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Now showing 1 - 5 of 251
  • Publication
    All over the place: deciphering HRAS signaling from different subcellular compartments
    (Taylor & Francis, 2019-05-20) ;
    RAS (rat sarcoma virus oncogene homolog) oncogenes regulate fundamental biological processes through an ever-expanding signaling network. Using interaction proteomics, phosphoproteomics, transcriptomics, and integration of these datasets with a novel biostatistics approach, we have investigated Harvey-RAS (HRAS) signaling from different subcellular sites. The results reveal highly diversified signaling networks that regulate different aspects of HRAS functions.
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  • Publication
    A Compendium of Co-regulated Protein Complexes in Breast Cancer Reveals Collateral Loss Events
    Protein complexes are responsible for the bulk of activities within the cell, but how their behavior and abundance varies across tumors remains poorly understood. By combining proteomic profiles of breast tumors with a large-scale protein-protein interaction network, we have identified a set of 285 high-confidence protein complexes whose subunits have highly correlated protein abundance across tumor samples. We used this set to identify complexes that are reproducibly under- or overexpressed in specific breast cancer subtypes. We found that mutation or deletion of one subunit of a co-regulated complex was often associated with a collateral reduction in protein expression of additional complex members. This collateral loss phenomenon was typically evident from proteomic, but not transcriptomic, profiles, suggesting post-transcriptional control. Mutation of the tumor suppressor E-cadherin (CDH1) was associated with a collateral loss of members of the adherens junction complex, an effect we validated using an engineered model of E-cadherin loss. Ryan et al. develop an approach to identify co-regulated protein complexes from breast tumor proteomic profiles and demonstrate that genomic loss of one subunit is often associated with a reduction in the protein expression of an entire complex.
    Scopus© Citations 35  12
  • Publication
    Increased extracellular vesicles mediate inflammatory signalling in cystic fibrosis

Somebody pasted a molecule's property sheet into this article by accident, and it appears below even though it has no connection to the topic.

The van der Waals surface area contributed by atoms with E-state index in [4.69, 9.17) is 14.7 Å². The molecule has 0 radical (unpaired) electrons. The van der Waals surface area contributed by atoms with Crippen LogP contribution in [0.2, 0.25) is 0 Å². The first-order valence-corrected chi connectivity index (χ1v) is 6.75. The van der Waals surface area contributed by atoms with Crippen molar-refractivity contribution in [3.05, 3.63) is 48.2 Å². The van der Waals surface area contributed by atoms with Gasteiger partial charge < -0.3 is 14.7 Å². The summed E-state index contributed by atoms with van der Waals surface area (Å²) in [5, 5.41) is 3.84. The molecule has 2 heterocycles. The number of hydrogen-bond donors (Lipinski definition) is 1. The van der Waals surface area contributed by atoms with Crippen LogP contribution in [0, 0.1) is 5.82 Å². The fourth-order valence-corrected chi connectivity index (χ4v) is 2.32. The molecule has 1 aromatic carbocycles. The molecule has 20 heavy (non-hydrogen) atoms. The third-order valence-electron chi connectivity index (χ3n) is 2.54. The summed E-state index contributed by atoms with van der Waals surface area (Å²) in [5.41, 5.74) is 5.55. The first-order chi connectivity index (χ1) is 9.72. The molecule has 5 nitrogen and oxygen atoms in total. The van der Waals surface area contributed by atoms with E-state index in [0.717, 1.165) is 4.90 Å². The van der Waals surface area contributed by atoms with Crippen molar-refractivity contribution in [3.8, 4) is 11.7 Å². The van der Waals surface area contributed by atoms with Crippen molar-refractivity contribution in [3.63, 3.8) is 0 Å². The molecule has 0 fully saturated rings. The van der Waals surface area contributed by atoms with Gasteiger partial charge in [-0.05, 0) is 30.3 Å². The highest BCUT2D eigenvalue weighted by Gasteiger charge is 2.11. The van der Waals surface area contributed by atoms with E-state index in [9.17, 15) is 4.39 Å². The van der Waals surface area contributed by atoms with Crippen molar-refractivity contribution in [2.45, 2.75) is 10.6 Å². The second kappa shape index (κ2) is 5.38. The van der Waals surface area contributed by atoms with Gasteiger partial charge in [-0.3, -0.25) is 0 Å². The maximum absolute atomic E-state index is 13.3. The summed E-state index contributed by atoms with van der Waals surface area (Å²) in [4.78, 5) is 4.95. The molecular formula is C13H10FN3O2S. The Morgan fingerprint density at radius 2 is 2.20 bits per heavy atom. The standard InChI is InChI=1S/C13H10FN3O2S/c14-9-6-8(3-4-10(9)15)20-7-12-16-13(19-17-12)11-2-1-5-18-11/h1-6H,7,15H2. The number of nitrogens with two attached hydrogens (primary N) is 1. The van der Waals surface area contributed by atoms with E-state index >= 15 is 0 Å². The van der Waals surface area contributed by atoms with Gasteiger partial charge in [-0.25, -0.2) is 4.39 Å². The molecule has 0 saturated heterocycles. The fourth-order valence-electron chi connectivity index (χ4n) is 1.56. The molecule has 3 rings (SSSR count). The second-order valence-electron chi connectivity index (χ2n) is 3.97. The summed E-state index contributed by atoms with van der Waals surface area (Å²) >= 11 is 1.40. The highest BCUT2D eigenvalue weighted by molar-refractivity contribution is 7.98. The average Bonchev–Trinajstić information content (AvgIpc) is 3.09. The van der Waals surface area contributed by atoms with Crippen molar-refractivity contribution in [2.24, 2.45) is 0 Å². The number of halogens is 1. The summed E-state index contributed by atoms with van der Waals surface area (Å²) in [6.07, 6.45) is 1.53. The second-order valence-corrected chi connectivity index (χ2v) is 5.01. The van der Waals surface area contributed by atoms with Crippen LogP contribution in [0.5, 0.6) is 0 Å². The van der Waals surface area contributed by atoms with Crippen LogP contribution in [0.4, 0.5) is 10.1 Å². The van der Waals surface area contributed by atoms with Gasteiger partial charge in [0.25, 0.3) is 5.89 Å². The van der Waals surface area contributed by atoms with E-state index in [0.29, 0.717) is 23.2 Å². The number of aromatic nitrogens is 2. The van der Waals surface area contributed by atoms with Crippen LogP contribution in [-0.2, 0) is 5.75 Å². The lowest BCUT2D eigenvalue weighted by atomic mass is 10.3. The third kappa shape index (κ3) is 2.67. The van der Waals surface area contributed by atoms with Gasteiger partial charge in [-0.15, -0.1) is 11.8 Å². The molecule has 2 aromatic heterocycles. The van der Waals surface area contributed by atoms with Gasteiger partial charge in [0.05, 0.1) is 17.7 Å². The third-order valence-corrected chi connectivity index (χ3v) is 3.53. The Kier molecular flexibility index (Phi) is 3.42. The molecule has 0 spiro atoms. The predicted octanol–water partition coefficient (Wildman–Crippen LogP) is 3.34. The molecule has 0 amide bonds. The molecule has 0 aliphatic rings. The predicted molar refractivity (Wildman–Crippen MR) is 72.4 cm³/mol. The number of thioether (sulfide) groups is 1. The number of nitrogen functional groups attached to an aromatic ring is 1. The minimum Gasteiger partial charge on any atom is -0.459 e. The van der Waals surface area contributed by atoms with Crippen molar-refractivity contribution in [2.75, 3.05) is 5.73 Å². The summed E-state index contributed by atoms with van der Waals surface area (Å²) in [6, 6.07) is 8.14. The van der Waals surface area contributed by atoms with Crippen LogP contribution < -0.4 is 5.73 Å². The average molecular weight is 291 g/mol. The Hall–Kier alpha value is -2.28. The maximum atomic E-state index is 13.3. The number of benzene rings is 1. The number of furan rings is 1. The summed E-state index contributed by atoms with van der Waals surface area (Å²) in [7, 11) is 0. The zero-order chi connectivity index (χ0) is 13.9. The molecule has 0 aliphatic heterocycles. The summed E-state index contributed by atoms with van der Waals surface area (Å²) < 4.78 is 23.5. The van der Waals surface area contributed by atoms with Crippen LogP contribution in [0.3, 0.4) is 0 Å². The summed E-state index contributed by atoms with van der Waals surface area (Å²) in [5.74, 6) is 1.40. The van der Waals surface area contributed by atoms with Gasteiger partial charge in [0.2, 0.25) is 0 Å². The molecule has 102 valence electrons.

Rationale Mutations in the cystic fibrosis transmembrane regulator (CFTR) gene form the basis of cystic fibrosis (CF). There remains an important knowledge gap in CF as to how diminished CFTR activity leads to the dominant inflammatory response within CF airways. Objectives To investigate if extracellular vesicles (EVs) contribute to inflammatory signalling in CF. Methods EVs released from CFBE41o-, CuFi-5, 16HBE14o- and NuLi-1 cells were characterised by nanoparticle tracking analysis (NTA). EVs isolated from bronchoalveolar lavage fluid (BALF) from 30 people with CF (PWCF) were analysed by NTA and mass spectrometry and compared with controls. Neutrophils were isolated from the blood of 8 PWCF to examine neutrophil migration in the presence of CFBE41o- EVs. Results A significantly higher level of EVs were released from CFBE41o- (p<0.0001) and CuFi-5 (p=0.0209) relative to control cell lines. A significantly higher level of EVs were detected in BALF of PWCF, in three different age groups relative to controls (p=0.01, 0.001, 0.002). A significantly lower level of EVs were released from CFBE41o- (p<0.001) and CuFi-5 (p=0.0002) cell lines treated with CFTR modulators. Significant changes in the protein expression of 126 unique proteins was determined in EVs obtained from the BALF of PWCF of different age groups (p<0.001-0.05). A significant increase in chemotaxis of neutrophils derived from PWCF was observed in the presence of CFBE41o EVs (p=0.0024) compared with controls. Conclusion This study demonstrates that EVs are produced in CF airway cells, have differential protein expression at different ages and drive neutrophil recruitment in CF.